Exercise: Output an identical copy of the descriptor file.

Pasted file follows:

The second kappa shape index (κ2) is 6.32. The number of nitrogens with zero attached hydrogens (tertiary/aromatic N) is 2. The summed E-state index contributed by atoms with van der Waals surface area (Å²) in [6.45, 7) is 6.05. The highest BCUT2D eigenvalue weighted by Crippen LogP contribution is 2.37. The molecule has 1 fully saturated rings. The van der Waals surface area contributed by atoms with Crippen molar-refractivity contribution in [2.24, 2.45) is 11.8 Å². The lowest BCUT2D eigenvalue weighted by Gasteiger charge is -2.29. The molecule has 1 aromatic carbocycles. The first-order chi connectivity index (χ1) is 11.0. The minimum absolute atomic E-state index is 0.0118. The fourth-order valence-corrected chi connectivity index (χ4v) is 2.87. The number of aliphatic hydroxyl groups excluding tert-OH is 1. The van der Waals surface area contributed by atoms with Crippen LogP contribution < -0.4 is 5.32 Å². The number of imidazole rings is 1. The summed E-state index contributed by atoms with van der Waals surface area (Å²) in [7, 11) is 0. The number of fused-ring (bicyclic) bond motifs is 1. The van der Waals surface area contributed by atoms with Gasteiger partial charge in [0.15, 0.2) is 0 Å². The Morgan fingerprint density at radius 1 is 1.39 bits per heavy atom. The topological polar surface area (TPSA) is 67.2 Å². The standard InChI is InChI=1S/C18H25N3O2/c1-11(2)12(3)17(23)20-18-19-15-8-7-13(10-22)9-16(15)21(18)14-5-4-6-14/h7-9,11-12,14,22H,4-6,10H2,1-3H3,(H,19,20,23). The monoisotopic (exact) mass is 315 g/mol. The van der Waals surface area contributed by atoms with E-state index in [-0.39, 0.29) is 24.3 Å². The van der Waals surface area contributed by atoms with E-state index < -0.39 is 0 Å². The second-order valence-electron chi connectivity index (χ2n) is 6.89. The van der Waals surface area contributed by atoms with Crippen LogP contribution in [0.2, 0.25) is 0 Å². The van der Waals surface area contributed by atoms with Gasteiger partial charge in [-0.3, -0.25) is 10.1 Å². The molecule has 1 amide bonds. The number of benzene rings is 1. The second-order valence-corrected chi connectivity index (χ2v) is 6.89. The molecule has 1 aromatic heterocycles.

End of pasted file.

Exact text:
The second kappa shape index (κ2) is 6.32. The number of nitrogens with zero attached hydrogens (tertiary/aromatic N) is 2. The summed E-state index contributed by atoms with van der Waals surface area (Å²) in [6.45, 7) is 6.05. The highest BCUT2D eigenvalue weighted by Crippen LogP contribution is 2.37. The molecule has 1 fully saturated rings. The van der Waals surface area contributed by atoms with Crippen molar-refractivity contribution in [2.24, 2.45) is 11.8 Å². The lowest BCUT2D eigenvalue weighted by Gasteiger charge is -2.29. The molecule has 1 aromatic carbocycles. The first-order chi connectivity index (χ1) is 11.0. The minimum absolute atomic E-state index is 0.0118. The fourth-order valence-corrected chi connectivity index (χ4v) is 2.87. The number of aliphatic hydroxyl groups excluding tert-OH is 1. The van der Waals surface area contributed by atoms with Crippen LogP contribution < -0.4 is 5.32 Å². The number of imidazole rings is 1. The summed E-state index contributed by atoms with van der Waals surface area (Å²) in [7, 11) is 0. The number of fused-ring (bicyclic) bond motifs is 1. The van der Waals surface area contributed by atoms with Gasteiger partial charge in [0.15, 0.2) is 0 Å². The Morgan fingerprint density at radius 1 is 1.39 bits per heavy atom. The topological polar surface area (TPSA) is 67.2 Å². The standard InChI is InChI=1S/C18H25N3O2/c1-11(2)12(3)17(23)20-18-19-15-8-7-13(10-22)9-16(15)21(18)14-5-4-6-14/h7-9,11-12,14,22H,4-6,10H2,1-3H3,(H,19,20,23). The monoisotopic (exact) mass is 315 g/mol. The van der Waals surface area contributed by atoms with E-state index in [-0.39, 0.29) is 24.3 Å². The van der Waals surface area contributed by atoms with E-state index < -0.39 is 0 Å². The second-order valence-electron chi connectivity index (χ2n) is 6.89. The van der Waals surface area contributed by atoms with Crippen LogP contribution in [0.2, 0.25) is 0 Å². The van der Waals surface area contributed by atoms with Gasteiger partial charge in [-0.3, -0.25) is 10.1 Å². The molecule has 1 amide bonds. The number of benzene rings is 1. The second-order valence-corrected chi connectivity index (χ2v) is 6.89. The molecule has 1 aromatic heterocycles.